An on-going case on Colorado, US based woman accused of mortgage scam will decide whether the US Department of Justice had forced people accused of crimes to decrypt their hard drives.
Ramona Fricosu, accused of running a mortgage has refused to give the password for an encrypted laptop seized from her room.
Her defence lawyer, Phil Dubois, has claimed that giving the password for decrypting the hard drive is a direct violation of his client’s Fifth Amendment, which gives her a right to remain silent.
According to an article on CNET (opens in new tab), the case will be heard on July 22nd by U.S. District Judge Robert Blackburn and lawyer plans to file an appeal in case they lost.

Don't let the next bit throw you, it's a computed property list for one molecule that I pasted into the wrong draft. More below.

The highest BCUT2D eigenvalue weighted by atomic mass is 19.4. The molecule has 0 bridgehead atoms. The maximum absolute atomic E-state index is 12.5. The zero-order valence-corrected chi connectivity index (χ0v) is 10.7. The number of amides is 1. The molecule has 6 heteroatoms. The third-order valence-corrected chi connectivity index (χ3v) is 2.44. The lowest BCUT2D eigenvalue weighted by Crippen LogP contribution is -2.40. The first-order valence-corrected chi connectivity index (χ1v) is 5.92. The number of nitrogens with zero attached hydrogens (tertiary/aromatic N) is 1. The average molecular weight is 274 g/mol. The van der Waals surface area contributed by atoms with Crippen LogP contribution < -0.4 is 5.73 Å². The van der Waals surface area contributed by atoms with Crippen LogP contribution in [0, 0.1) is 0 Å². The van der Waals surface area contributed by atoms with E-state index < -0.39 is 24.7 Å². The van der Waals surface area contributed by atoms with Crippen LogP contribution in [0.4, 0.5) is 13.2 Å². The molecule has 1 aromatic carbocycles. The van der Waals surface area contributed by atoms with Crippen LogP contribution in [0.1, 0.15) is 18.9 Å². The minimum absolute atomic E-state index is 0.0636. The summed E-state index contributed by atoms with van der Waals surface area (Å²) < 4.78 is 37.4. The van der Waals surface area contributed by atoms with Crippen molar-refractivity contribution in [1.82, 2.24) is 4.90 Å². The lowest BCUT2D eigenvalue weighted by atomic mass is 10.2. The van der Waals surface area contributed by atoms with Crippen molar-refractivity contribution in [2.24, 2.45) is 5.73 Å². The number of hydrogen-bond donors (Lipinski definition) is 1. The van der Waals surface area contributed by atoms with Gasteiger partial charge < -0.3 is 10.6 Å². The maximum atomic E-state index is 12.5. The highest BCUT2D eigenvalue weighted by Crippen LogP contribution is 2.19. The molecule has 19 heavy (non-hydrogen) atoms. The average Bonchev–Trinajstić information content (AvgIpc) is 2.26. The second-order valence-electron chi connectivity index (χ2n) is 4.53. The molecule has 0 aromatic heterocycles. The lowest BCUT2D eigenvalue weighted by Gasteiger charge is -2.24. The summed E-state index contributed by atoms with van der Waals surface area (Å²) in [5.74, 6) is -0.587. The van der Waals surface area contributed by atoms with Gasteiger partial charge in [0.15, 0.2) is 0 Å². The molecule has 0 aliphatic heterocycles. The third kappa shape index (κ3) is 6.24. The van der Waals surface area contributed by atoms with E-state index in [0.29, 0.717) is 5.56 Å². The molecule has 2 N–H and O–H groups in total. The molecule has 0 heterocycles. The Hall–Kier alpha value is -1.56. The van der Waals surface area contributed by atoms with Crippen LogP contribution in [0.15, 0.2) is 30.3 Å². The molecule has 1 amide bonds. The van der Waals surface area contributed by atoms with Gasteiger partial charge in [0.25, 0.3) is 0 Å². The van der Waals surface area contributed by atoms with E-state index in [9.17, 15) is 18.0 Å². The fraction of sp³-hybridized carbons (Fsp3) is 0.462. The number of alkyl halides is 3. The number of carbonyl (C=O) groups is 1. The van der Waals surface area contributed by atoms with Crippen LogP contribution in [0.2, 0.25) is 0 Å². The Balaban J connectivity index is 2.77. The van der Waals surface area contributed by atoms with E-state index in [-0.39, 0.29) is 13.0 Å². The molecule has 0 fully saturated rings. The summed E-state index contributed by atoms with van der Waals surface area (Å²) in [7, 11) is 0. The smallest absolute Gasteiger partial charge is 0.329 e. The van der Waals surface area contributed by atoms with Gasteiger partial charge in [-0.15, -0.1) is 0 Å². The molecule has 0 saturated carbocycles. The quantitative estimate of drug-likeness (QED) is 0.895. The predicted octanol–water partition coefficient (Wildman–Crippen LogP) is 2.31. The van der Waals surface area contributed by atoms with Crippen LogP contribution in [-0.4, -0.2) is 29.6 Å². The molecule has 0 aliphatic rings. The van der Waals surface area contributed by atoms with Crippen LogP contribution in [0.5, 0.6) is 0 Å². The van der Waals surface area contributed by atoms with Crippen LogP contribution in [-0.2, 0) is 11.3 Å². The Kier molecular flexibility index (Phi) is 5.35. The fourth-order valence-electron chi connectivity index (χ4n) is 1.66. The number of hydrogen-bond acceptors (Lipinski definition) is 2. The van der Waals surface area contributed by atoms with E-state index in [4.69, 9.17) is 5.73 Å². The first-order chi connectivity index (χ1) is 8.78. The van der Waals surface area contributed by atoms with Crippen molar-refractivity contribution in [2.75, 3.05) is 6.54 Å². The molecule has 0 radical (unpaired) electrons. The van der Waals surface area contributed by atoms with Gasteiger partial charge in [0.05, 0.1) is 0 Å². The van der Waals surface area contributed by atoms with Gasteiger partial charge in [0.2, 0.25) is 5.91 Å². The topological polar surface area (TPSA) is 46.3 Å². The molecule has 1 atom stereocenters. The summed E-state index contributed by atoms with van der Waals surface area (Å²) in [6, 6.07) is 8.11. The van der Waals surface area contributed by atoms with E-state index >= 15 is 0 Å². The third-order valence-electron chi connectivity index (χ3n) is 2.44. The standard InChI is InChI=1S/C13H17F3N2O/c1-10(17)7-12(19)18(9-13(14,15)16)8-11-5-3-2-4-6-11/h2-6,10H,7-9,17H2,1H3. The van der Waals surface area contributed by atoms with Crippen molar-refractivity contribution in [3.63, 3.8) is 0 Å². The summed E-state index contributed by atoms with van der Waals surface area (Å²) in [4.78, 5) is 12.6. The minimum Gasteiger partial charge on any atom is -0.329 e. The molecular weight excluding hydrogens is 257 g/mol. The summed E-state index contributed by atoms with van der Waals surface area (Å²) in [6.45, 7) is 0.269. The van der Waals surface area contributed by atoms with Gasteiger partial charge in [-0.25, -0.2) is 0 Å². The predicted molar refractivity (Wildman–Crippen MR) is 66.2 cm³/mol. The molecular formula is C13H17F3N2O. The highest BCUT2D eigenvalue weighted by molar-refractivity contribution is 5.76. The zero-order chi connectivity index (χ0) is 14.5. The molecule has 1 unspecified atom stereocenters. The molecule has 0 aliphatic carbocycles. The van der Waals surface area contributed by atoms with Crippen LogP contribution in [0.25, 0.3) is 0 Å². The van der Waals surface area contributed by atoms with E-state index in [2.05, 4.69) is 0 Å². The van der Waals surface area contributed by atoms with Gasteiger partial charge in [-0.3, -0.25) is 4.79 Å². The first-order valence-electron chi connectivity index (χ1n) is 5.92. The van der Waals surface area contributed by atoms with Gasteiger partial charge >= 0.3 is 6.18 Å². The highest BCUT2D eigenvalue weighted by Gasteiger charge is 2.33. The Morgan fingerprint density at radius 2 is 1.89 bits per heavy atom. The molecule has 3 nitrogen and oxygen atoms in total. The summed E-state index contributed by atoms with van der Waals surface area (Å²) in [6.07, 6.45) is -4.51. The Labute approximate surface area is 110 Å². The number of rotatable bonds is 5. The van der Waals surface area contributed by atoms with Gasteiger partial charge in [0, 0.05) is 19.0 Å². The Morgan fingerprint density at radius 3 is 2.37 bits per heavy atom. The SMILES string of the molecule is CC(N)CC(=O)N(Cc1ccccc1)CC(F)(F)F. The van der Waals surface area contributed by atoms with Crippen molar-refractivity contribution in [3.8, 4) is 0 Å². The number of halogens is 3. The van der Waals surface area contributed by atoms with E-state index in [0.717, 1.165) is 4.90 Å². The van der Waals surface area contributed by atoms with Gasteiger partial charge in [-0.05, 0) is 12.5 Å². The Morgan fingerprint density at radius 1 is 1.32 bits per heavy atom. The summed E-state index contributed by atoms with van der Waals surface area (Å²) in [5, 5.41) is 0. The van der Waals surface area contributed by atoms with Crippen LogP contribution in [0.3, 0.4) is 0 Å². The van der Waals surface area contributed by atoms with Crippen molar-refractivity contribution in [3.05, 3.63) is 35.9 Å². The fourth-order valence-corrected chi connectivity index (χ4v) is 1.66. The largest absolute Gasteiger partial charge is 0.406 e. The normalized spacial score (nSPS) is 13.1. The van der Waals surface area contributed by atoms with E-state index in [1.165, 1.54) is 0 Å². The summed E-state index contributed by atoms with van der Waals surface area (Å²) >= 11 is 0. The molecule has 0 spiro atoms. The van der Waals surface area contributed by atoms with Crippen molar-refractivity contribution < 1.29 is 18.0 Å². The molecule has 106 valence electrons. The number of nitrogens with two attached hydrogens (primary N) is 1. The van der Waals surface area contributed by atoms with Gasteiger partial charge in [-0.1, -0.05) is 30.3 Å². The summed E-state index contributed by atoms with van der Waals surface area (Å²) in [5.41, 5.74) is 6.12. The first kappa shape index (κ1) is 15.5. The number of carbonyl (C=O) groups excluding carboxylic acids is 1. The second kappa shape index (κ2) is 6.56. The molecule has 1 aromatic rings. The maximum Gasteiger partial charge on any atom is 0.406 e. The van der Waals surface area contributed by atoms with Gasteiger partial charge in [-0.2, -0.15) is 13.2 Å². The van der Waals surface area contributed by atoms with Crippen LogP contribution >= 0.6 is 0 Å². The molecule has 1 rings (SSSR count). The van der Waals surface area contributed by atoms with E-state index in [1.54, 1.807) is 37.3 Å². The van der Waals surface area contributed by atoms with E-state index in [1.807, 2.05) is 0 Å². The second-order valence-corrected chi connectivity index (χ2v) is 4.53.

The Department of Justice is bearing heavily on the court to force the accused to give up the password but since she has refused to do so, the case’s outcome will set a precedent for future cases which involve digital evidence that has been encrypted.
“Failing to compel Ms. Fricosu amounts to a concession to her and potential criminals (be it in child exploitation, national security, terrorism, financial crimes or drug trafficking cases) that encrypting all inculpatory digital evidence will serve to defeat the efforts of law enforcement officers to obtain such evidence through judicially authorized search warrants, and thus make their prosecution impossible,” the DoJ claims.